Winter wallop: Rain, wind and blizzard conditions hit Nevada County |

Winter wallop: Rain, wind and blizzard conditions hit Nevada County

The first wave of a wet weather pattern passed through western Nevada County Tuesday bringing with it about an inch and a half of rain to the Grass Valley region and about a foot of snow over Donner Pass.

Close on its heels is a second and much stronger winter storm that is expected to impact northern California this afternoon through Thursday night, prompting the National Weather Service to issue a winter storm watch Wednesday night through Thursday night.

Mountain travel is strongly discouraged Wednesday evening into Thursday morning due to the extreme weather impacts expected.

Wind gusts may reach 45 to 50 mph to accompany Wednesday night’s storm in the Grass Valley region, meaning folks should prepare for downed trees or limbs and the potential for power outages.

“We’re expecting white-out conditions,” National Weather Service Meteorologist Brendon Rubin-Oster said Tuesday afternoon. “The gusty winds will be blowing the snow around quite a bit. We definitely anticipate major travel impacts and are advising people not to travel.”

Snow levels will remain at 6,000 feet at the beginning of the storm Wednesday afternoon, and will drop to 5,000 feet as the storm dissipates Thursday.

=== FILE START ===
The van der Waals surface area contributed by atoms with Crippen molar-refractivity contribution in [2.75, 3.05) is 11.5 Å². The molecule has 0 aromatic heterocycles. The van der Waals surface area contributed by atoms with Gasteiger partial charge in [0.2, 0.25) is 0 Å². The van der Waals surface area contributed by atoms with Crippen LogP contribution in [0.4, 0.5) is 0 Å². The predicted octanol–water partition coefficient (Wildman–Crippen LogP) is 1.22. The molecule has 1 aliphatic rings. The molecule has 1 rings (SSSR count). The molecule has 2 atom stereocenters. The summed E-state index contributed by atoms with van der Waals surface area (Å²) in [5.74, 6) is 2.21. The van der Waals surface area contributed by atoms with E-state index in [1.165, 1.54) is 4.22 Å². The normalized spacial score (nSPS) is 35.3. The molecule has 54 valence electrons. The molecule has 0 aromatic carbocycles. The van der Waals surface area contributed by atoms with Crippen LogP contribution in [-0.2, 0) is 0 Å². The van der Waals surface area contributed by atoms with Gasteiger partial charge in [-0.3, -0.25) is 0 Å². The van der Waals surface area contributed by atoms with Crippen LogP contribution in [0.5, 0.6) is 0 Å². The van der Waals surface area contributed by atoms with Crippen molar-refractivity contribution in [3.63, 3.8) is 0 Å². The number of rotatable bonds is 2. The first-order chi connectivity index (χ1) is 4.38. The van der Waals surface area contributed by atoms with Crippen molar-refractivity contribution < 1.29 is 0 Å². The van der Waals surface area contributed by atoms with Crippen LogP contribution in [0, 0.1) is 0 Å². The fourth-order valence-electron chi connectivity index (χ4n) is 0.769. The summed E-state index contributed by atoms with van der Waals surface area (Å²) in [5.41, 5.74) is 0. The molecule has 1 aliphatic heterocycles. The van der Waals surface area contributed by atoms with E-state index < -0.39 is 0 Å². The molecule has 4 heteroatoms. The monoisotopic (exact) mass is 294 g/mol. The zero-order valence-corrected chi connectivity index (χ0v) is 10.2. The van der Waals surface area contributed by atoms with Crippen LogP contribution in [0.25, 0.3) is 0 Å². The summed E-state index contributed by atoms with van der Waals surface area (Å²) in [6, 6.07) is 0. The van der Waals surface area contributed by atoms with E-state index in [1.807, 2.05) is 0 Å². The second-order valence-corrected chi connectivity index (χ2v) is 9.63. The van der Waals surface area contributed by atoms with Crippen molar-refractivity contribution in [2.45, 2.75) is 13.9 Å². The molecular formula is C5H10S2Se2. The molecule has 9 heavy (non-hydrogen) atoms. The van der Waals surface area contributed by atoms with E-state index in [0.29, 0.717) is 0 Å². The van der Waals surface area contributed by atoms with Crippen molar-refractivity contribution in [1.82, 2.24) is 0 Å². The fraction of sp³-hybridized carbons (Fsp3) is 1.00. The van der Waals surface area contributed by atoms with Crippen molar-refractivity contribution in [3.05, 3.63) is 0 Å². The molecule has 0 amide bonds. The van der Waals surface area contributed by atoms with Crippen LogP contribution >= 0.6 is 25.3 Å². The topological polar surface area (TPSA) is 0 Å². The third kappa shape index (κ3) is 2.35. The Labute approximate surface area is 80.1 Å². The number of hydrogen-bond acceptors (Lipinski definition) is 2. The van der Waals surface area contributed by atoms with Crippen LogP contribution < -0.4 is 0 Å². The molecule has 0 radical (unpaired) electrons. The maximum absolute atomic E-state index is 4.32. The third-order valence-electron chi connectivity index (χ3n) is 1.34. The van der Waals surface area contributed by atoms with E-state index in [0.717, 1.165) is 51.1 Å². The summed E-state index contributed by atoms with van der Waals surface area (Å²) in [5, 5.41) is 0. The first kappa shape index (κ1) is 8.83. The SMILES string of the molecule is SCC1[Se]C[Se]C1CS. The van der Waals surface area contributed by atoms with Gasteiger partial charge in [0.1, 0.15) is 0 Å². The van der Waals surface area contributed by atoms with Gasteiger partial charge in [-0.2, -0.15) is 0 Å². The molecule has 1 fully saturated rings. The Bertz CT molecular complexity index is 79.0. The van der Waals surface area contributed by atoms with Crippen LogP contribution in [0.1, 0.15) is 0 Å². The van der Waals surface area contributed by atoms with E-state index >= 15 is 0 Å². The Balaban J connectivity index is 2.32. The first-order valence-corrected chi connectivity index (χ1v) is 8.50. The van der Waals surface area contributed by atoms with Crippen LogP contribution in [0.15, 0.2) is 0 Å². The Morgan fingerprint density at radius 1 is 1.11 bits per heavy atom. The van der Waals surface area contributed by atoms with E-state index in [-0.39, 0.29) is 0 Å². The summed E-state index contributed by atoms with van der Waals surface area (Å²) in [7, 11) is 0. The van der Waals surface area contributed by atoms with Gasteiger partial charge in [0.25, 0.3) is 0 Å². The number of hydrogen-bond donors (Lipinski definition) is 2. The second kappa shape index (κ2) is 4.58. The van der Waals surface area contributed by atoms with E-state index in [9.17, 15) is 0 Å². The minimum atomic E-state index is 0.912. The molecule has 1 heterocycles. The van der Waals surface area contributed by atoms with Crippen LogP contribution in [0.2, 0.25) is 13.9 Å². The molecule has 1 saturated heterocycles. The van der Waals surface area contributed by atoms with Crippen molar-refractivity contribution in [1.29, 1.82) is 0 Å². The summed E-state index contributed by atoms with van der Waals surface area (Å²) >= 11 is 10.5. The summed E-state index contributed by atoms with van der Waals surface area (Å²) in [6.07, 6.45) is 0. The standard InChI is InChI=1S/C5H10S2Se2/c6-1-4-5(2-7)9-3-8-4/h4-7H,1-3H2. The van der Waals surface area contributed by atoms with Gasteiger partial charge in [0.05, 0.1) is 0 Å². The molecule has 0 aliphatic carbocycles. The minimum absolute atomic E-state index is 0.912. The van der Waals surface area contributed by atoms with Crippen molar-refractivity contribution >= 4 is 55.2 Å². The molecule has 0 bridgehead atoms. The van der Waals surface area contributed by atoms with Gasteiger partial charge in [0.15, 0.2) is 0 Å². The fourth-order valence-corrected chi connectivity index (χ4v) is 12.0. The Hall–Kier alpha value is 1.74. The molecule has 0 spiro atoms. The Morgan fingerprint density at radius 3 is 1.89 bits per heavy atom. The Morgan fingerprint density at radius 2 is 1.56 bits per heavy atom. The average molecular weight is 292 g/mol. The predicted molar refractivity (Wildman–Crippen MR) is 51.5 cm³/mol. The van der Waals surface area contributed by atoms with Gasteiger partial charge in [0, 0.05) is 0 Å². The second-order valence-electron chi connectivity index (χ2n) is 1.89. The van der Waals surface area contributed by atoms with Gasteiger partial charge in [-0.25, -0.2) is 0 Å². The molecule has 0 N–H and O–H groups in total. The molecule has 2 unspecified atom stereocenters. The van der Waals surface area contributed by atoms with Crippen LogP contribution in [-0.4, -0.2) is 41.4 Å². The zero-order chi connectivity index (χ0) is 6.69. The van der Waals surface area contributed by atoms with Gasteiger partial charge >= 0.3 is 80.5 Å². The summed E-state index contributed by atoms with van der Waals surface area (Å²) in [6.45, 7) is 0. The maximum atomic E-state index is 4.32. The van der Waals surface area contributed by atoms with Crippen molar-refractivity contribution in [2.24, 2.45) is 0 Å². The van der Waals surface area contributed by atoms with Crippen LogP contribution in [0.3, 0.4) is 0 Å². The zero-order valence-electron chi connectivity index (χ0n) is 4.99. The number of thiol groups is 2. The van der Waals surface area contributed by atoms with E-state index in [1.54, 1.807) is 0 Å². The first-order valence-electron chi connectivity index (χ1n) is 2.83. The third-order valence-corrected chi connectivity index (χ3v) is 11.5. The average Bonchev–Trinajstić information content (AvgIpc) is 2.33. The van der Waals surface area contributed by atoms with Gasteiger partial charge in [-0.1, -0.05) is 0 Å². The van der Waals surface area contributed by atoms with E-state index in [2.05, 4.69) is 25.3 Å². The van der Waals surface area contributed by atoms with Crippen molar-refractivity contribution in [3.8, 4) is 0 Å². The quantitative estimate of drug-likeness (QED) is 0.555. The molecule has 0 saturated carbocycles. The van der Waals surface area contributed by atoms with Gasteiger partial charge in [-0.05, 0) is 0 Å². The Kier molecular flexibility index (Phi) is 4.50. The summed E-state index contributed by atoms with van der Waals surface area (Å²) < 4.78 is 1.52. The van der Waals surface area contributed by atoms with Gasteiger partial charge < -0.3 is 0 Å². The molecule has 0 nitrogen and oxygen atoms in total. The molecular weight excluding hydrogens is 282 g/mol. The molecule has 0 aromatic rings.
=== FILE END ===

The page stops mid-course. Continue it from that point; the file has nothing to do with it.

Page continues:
Western Nevada County is expected to see between and 5 and 7 inches of precipitation through Friday, while mountain passes will see between 4 and 6 feet of snow.

“Snowfall is expected at 2 inches per hour at times,” Rubin-Oster said. “It’s hard for the plows to get rid of all that snow quickly.”

With saturated hillsides and snow laden ridges, the weather service is also warning folks to be aware of mud and rock slides in the lower elevations and avalanches in the upper elevations.

Wednesday night, when rainfall will be the strongest, motorists should be aware of pooling water and high running creeks and water ways.

Certain sections of the Sacramento River will enter a flood monitor stage as a result of the heavy runoff.


In Grass Valley, extreme weather forecasts have prompted the Salvation Army to open up its Extreme Weather Shelter for homeless families at 10725 Alta Street.

The facility is limited to 25 people maximum and is for homeless families only.

The shelter was open Tuesday evening until 7 this morning and will be open again tonight starting at 4:30 p.m. to 7 a.m. Thursday morning.

Sierra Roots will not be opened on these dates for single adults. However, Sierra Roots is ready to assist homeless citizens through normal access points or by calling 530-751-3263.

Further assistance for homeless citizens can also be reached by dialing 2-1-1.

The Salvation Army can be reached at 530-274-3500.

To contact Multimedia Reporter Elias Funez email,, or call 530-477-4230.

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